Set for Wednesday through Sunday, Jan. 27-31, the festival’s all-outdoor events showcase local chefs’ culinary flair, tempting vintages and distinctive Florida Keys atmosphere.
Attendees can whet their appetites for island-style excellence at waterfront tastings, winemaker/chef collaborations and food-related adventures such as an absinthe tasting inspired by literary legend Ernest Hemingway, a Key West resident during the 1930s.
According to event organizer Mark Certonio, all local coronavirus health protocols are to be followed during the festival, including social distancing and the wearing of facial coverings as mandated.
Key West Food and Wine Festival Highlights
Planned highlights are to include the “Indulge” Grand Tasting set for 5-7 p.m. Thursday, Jan. 28, at the Southernmost Beach Resort (enter at 508 South St.). Attractions are to include more than 50 wines for sampling, culinary creations on the beach and a subtropical sunset.
Saturday’s schedule is to feature a traditional shrimp boil featuring sweet Key West pink shrimp, a “Wind and Wine” sunset sailing excursion aboard a historic schooner, and a corkscrew exhibit and tasting paired with a discussion of wine-opening techniques.
Key West Food and Wine Festival Other Events
Other events include the “Wine on the Roof Tour & Tasting,” the intriguingly named “Wet Fête en Blanc” gourmet dinner, a waterfront brunch and an open-air grilled cheese and beer party. The festival is to conclude Sunday with a six-course pairing of poké and sake at Key West’s new Hawaiian-vibe restaurant Poké in the Rear, 504 Angela St.
Festival schedule and ticketing: keywestfoodandwinefestival.com/
Mote Marine Laboratory is an independent, nonprofit, marine research organization based on City Island in Sarasota, Florida, with additional campuses in eastern Sarasota County, Boca Grande, Florida, and the Florida Keys. Founded in 1955 by Dr. Eugenie Clark in Placida, Florida, it was known as the Cape Haze Marine Laboratory until 1967. The laboratory aims to advance marine science and education, supporting conservation and sustainable use of marine resources. A public aquarium and associated education program interpret its research for the public.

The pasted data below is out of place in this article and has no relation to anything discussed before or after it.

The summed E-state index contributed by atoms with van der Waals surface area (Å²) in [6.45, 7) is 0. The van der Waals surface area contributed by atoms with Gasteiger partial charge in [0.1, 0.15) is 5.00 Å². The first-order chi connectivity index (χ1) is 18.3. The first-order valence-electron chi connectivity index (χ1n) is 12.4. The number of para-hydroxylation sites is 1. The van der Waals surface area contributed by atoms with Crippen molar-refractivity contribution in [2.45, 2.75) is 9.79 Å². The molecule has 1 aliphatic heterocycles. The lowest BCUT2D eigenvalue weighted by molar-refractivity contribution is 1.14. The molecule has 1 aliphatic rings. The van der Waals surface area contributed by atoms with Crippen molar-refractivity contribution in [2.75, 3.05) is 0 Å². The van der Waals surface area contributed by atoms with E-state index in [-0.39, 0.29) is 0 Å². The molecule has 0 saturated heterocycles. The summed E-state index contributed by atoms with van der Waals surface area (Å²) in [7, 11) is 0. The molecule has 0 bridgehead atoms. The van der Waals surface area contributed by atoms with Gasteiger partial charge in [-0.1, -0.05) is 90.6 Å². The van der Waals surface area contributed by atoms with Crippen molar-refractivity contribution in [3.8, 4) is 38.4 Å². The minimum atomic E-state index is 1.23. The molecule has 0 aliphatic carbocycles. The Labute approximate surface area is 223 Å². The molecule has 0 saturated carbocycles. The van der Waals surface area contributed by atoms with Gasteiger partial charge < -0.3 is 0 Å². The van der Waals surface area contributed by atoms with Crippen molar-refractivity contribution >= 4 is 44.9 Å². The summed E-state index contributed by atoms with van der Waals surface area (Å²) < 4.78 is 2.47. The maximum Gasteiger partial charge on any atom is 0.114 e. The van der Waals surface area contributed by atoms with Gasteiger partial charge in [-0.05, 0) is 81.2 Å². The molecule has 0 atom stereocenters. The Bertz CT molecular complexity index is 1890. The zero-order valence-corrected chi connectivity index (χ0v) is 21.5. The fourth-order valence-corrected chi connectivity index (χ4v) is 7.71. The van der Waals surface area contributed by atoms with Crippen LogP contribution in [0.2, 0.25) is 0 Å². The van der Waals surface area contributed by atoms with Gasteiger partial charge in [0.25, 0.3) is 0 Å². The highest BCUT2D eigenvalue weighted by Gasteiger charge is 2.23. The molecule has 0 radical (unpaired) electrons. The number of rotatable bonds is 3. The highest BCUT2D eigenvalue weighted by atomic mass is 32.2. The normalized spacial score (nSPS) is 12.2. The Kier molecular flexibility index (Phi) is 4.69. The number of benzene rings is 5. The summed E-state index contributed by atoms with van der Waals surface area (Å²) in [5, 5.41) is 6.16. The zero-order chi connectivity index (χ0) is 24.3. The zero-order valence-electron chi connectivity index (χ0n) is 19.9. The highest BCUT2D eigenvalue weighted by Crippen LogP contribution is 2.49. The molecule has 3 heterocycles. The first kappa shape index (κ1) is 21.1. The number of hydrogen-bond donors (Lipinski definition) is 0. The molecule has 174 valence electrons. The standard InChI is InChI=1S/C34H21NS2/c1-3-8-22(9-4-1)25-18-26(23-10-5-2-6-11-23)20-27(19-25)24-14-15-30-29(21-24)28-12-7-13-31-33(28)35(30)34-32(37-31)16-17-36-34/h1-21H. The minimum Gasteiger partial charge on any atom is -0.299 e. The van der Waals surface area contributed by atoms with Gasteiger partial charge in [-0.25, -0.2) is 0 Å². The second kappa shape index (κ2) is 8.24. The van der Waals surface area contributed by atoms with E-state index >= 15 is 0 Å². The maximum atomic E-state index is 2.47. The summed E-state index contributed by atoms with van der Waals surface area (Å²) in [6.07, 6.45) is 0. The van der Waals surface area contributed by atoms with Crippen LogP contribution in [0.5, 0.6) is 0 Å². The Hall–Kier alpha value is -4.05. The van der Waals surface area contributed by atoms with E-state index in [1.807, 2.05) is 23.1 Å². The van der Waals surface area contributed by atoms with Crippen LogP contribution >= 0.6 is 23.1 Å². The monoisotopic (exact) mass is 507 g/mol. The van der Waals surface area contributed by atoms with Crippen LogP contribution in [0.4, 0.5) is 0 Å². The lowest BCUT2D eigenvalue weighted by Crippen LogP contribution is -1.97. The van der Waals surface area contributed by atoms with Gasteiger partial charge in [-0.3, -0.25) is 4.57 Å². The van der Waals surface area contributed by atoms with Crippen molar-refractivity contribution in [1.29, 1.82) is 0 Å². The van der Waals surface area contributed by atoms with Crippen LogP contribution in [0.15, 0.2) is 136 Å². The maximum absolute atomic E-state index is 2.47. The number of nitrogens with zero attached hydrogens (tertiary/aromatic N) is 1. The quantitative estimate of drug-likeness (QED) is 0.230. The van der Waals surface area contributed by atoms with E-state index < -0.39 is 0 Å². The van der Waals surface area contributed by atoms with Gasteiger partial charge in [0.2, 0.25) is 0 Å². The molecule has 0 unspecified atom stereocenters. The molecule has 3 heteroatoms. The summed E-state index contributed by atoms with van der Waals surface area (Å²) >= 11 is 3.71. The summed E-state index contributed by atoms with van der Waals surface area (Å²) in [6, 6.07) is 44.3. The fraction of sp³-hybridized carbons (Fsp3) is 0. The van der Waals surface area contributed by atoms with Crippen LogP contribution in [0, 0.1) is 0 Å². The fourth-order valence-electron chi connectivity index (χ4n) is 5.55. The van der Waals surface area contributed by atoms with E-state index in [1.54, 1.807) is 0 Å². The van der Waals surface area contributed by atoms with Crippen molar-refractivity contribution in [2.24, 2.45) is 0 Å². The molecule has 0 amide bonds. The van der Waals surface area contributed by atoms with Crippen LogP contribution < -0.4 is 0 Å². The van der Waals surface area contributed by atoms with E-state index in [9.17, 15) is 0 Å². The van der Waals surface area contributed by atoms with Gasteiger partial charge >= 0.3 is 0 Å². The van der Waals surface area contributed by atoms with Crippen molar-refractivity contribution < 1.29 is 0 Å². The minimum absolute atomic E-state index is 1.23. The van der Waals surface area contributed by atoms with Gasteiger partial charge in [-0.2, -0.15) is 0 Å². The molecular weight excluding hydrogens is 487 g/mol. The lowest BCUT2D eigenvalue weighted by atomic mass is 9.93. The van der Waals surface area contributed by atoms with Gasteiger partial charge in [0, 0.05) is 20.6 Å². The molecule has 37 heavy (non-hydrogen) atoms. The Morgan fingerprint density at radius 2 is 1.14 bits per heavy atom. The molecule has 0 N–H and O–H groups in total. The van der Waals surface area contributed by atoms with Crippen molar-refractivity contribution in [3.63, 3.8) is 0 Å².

Key West Pink Shrimp
The pink shrimp (Farfantepenaeus duorarum) is the most abundant shrimp species harvested in the state of Florida. This species generally lives in clear waters, especially in the area from west-central to southeast Florida.
- Pink shrimp are crustaceans with 10 slender, relatively long walking legs and five pairs of swimming legs, located on the front surface of the abdomen.
- They typically have a dark-colored spot on each side between their third and fourth abdominal segments. Their tail usually has a dark blue band (rather than the purplish band found on brown shrimp).
- Their carapace is grooved.
- Part of their shell is a well-developed, toothed rostrum that extends to or beyond the outer edge of the eyes.
- Pink shrimp grow fairly fast, depending on factors such as water temperature and salinity, and can reach over 8 inches in length.
- They have a short life span, usually less than 2 years, and are often referred to as an “annual crop.”
- Pink shrimp are able to reproduce when they reach about 3.3 inches long.
- Off North Carolina, they spawn in May through July. In Florida they spawn multiple times, peaking from April through July when the water is warmest.
- Males mate with females and anchor their sperm to the females. Females release about 500,000 to 1 million eggs near the ocean floor, and the eggs are fertilized as they are released.
- Newly hatched shrimp travel to their estuarine nursery habitats in late spring and early summer, propelled by shoreward currents.
- Shrimp that survive the winter grow rapidly in late winter and early spring before returning to the ocean.
- Pink shrimp larvae feed on plankton (tiny floating plants and animals). Juvenile and adult shrimp are omnivorous, feeding on copepods, small mollusks, diatoms, algae, plant detritus, bacterial films, slime molds, and yeast.
- Sheepshead minnows, water boatmen, and insect larvae eat postlarval shrimp, and grass shrimp, killifishes, and blue crabs prey on young shrimp.
- A wide variety of finfish feed heavily on juvenile and adult shrimp.
Where They Live
- Pink shrimp are found from southern Chesapeake Bay to the Florida Keys and around the coast of the Gulf of Mexico to the Yucatan south of Cabo Catoche, Mexico. They’re most abundant off southwestern Florida and the southeastern Gulf of Campeche.
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